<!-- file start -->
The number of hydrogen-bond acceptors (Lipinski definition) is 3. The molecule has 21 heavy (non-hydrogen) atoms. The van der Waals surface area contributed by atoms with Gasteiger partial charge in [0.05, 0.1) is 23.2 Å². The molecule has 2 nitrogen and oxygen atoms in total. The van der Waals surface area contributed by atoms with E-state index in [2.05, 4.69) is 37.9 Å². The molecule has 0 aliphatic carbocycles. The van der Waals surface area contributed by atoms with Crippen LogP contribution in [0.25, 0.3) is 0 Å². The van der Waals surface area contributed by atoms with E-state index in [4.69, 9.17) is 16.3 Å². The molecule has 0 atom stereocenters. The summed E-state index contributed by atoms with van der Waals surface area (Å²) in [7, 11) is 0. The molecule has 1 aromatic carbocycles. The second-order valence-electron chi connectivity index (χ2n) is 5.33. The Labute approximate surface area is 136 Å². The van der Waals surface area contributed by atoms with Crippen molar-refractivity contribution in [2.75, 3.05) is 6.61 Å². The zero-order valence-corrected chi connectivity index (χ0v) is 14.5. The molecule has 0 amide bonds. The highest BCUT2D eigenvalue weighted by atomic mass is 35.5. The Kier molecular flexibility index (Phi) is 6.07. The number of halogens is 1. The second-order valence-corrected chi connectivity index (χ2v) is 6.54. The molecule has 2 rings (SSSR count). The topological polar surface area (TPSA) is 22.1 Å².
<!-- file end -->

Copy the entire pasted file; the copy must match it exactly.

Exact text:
The number of hydrogen-bond acceptors (Lipinski definition) is 3. The molecule has 21 heavy (non-hydrogen) atoms. The van der Waals surface area contributed by atoms with Gasteiger partial charge in [0.05, 0.1) is 23.2 Å². The molecule has 2 nitrogen and oxygen atoms in total. The van der Waals surface area contributed by atoms with E-state index in [2.05, 4.69) is 37.9 Å². The molecule has 0 aliphatic carbocycles. The van der Waals surface area contributed by atoms with Crippen LogP contribution in [0.25, 0.3) is 0 Å². The van der Waals surface area contributed by atoms with E-state index in [4.69, 9.17) is 16.3 Å². The molecule has 0 atom stereocenters. The summed E-state index contributed by atoms with van der Waals surface area (Å²) in [7, 11) is 0. The molecule has 1 aromatic carbocycles. The second-order valence-electron chi connectivity index (χ2n) is 5.33. The Labute approximate surface area is 136 Å². The van der Waals surface area contributed by atoms with Crippen molar-refractivity contribution in [2.75, 3.05) is 6.61 Å². The zero-order valence-corrected chi connectivity index (χ0v) is 14.5. The molecule has 0 amide bonds. The highest BCUT2D eigenvalue weighted by atomic mass is 35.5. The Kier molecular flexibility index (Phi) is 6.07. The number of halogens is 1. The second-order valence-corrected chi connectivity index (χ2v) is 6.54. The molecule has 2 rings (SSSR count). The topological polar surface area (TPSA) is 22.1 Å².